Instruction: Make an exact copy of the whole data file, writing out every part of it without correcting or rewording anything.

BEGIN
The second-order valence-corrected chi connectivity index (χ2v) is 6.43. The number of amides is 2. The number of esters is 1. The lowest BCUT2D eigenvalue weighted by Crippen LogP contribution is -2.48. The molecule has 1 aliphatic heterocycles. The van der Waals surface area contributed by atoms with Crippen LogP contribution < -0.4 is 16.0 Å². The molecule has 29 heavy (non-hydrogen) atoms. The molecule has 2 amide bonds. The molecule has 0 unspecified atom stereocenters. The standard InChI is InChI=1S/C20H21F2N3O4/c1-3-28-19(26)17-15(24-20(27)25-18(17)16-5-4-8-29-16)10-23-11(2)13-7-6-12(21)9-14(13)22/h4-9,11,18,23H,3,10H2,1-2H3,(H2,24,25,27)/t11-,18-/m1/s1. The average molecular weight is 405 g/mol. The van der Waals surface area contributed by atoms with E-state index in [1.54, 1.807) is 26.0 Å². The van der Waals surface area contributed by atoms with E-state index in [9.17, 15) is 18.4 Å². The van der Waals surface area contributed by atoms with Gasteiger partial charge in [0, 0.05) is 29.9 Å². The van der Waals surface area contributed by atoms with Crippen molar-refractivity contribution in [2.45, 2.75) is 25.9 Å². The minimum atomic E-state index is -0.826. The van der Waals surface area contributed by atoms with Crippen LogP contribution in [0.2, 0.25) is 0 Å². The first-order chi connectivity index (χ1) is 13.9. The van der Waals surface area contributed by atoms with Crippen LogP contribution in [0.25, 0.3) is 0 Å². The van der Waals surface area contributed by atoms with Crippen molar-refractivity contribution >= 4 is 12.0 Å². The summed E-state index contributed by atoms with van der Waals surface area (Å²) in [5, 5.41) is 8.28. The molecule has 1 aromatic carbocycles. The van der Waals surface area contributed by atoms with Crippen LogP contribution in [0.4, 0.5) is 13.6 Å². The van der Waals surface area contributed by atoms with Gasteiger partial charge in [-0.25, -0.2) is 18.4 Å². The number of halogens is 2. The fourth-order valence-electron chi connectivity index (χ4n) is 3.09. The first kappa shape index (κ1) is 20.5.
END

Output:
The second-order valence-corrected chi connectivity index (χ2v) is 6.43. The number of amides is 2. The number of esters is 1. The lowest BCUT2D eigenvalue weighted by Crippen LogP contribution is -2.48. The molecule has 1 aliphatic heterocycles. The van der Waals surface area contributed by atoms with Crippen LogP contribution < -0.4 is 16.0 Å². The molecule has 29 heavy (non-hydrogen) atoms. The molecule has 2 amide bonds. The molecule has 0 unspecified atom stereocenters. The standard InChI is InChI=1S/C20H21F2N3O4/c1-3-28-19(26)17-15(24-20(27)25-18(17)16-5-4-8-29-16)10-23-11(2)13-7-6-12(21)9-14(13)22/h4-9,11,18,23H,3,10H2,1-2H3,(H2,24,25,27)/t11-,18-/m1/s1. The average molecular weight is 405 g/mol. The van der Waals surface area contributed by atoms with E-state index in [1.54, 1.807) is 26.0 Å². The van der Waals surface area contributed by atoms with E-state index in [9.17, 15) is 18.4 Å². The van der Waals surface area contributed by atoms with Gasteiger partial charge in [0, 0.05) is 29.9 Å². The van der Waals surface area contributed by atoms with Crippen molar-refractivity contribution in [2.45, 2.75) is 25.9 Å². The minimum atomic E-state index is -0.826. The van der Waals surface area contributed by atoms with Crippen LogP contribution in [0.2, 0.25) is 0 Å². The first-order chi connectivity index (χ1) is 13.9. The van der Waals surface area contributed by atoms with Crippen LogP contribution in [0.25, 0.3) is 0 Å². The van der Waals surface area contributed by atoms with Crippen molar-refractivity contribution >= 4 is 12.0 Å². The summed E-state index contributed by atoms with van der Waals surface area (Å²) in [5, 5.41) is 8.28. The molecule has 1 aromatic carbocycles. The van der Waals surface area contributed by atoms with Crippen LogP contribution in [0.4, 0.5) is 13.6 Å². The van der Waals surface area contributed by atoms with Gasteiger partial charge in [-0.25, -0.2) is 18.4 Å². The number of halogens is 2. The fourth-order valence-electron chi connectivity index (χ4n) is 3.09. The first kappa shape index (κ1) is 20.5.